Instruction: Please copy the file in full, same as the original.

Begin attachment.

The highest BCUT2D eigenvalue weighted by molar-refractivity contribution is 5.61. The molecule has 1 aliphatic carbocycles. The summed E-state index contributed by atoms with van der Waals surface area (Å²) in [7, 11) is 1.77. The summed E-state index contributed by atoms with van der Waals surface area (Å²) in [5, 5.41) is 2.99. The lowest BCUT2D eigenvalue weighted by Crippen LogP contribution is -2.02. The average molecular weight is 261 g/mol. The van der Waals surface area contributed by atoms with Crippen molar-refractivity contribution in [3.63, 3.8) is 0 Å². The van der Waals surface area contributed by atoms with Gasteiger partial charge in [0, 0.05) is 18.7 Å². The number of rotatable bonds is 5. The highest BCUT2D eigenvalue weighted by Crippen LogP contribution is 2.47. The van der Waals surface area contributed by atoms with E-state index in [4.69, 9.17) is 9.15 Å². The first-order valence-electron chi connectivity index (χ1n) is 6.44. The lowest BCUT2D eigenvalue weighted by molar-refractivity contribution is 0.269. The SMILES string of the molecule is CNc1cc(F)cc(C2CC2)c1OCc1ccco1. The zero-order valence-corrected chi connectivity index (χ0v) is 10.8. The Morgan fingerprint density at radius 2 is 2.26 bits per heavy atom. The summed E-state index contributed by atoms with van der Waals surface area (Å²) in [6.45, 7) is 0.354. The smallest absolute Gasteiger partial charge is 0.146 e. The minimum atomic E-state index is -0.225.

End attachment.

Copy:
The highest BCUT2D eigenvalue weighted by molar-refractivity contribution is 5.61. The molecule has 1 aliphatic carbocycles. The summed E-state index contributed by atoms with van der Waals surface area (Å²) in [7, 11) is 1.77. The summed E-state index contributed by atoms with van der Waals surface area (Å²) in [5, 5.41) is 2.99. The lowest BCUT2D eigenvalue weighted by Crippen LogP contribution is -2.02. The average molecular weight is 261 g/mol. The van der Waals surface area contributed by atoms with Crippen molar-refractivity contribution in [3.63, 3.8) is 0 Å². The van der Waals surface area contributed by atoms with Gasteiger partial charge in [0, 0.05) is 18.7 Å². The number of rotatable bonds is 5. The highest BCUT2D eigenvalue weighted by Crippen LogP contribution is 2.47. The van der Waals surface area contributed by atoms with E-state index in [4.69, 9.17) is 9.15 Å². The first-order valence-electron chi connectivity index (χ1n) is 6.44. The lowest BCUT2D eigenvalue weighted by molar-refractivity contribution is 0.269. The SMILES string of the molecule is CNc1cc(F)cc(C2CC2)c1OCc1ccco1. The zero-order valence-corrected chi connectivity index (χ0v) is 10.8. The Morgan fingerprint density at radius 2 is 2.26 bits per heavy atom. The summed E-state index contributed by atoms with van der Waals surface area (Å²) in [6.45, 7) is 0.354. The smallest absolute Gasteiger partial charge is 0.146 e. The minimum atomic E-state index is -0.225.